Every morning, we compile the links of the day and dump them here… highlighting the big story line. Because there’s nothing quite as satisfying as a good morning dump.
At this point in the season, I can’t imagine a better day to be a Celtics fan than today, April 14. It’s all good today.
The Cs just concluded their best season in six years, finishing at the top of the Eastern Conference. Even the most bleed-green among us must’ve been surprised by that, especially when it looked dead in the water just one week ago. And the Nets did the tanking for us, giving Boston the best odds to win the NBA Draft Lottery.
To the best of my knowledge, one team having both a top playoff seed and a top lottery seed has never happened before. But that’s how fortunate we are right now.
You know all that, of course. But what you may not have considered is that today is the sweet spot, the best moment to enjoy it all. Today is the safe zone, where we can look back on all the regular season goals that have been achieved, and look forward to the playoffs starting tomorrow. We can relax today without a Celtics care in the world.
However, when the Celts play on Sunday, the pressure will begin to build. College fans love to talk about March Madness, but NBA fans have to deal with April Anxiety. At playoff time, I’m a nervous wreck.
I fully believe the Celtics will win the first round against Chicago – but I don’t take it for granted. Injuries, impossible shots, bad calls, and bad luck have changed many a series. If Boston doesn’t get past the Bulls, we’ll suffer through another year of “Brad hasn’t won a playoff series.” That terrifies me.
Then, on May 16, we will have the anguish of the lottery. Top odds to win? We’ve been there before, or close to it, but the Celtics have never won the top pick. And now, once again, we’ll have the tension that comes with waiting on the ping pong balls.
If we’re lucky, the Celtics will still be playing after said lottery. And the further they go, the more excruciating the stress will become. Moreover, unless they pull off an upset like David over Goliath, they will eventually be eliminated. And that’s the worst feeling of all. (Not being negative here; being realistic. I hope they prove me wrong and go all the way.)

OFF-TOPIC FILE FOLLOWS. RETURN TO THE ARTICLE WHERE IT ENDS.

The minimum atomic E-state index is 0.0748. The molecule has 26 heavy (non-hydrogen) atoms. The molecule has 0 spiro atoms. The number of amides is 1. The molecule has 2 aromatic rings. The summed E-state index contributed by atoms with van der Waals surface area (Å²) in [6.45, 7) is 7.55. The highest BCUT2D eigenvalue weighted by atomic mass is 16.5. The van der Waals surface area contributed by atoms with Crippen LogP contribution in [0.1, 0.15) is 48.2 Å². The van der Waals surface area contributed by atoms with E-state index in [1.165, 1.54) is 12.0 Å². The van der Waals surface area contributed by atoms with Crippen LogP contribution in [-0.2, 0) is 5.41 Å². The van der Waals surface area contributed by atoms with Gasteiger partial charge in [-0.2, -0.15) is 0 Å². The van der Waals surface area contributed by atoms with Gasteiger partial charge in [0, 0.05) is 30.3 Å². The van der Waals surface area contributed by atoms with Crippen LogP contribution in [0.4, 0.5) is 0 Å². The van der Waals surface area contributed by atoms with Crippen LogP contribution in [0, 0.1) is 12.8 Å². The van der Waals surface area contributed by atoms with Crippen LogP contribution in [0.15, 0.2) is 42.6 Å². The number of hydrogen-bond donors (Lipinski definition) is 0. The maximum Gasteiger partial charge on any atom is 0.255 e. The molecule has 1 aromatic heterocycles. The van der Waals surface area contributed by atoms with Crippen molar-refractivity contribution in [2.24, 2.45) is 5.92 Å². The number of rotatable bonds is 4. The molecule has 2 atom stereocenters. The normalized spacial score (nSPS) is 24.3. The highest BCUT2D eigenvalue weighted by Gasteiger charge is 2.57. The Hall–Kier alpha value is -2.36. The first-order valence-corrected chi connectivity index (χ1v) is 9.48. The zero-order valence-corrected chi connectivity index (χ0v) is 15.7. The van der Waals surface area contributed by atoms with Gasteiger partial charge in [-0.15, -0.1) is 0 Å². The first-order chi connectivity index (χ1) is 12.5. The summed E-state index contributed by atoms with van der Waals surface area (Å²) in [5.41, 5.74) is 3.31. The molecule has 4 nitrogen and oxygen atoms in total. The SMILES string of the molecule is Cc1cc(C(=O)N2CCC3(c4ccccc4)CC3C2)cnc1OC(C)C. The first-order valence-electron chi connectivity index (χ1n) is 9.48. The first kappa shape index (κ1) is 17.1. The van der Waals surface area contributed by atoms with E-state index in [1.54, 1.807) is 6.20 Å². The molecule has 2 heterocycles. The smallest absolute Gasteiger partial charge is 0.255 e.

After the season ends, the draft will come and we’ll debate what to do, who to pick, and have more anxiety.
So, in short, the agony and ecstasy of being a fan peaks at playoff time. For the next several weeks, I’ll be obsessed, worried, tense, emotional, at times ecstatic and other times devastated. And you might be too.
But not today. This is the lull between storms, the oasis, the one day where everything is perfect for Celtics fans. Enjoy it while it lasts.
CSNNE – Ainge: No. 1 Seed Doesn’t Mean Celtics Can Get Comfortable | Celtics-Bulls Matchups: Point Guard – Thomas vs. Rondo | Celtics-Bulls Matchups: Shooting Guard – Bradley vs. Wade | Amir Johnson’s Play Is Peaking Just In Time For Playoffs
Herald – Bulpett: Let’s be realistic about Celtics’ playoff expectations | Celtics notebook: Maybe 3rd time’s a charm for Brad Stevens | Bulpett: Celtics’ series highlighted by return of Rajon Rondo | Avery Bradley marvels at Celtics’ rise to top of Eastern Conference
MetroWest Daily News – The Celtics will have plenty to prove when the playoffs begin
On Page 2: Maybe IT really is The Little Ticket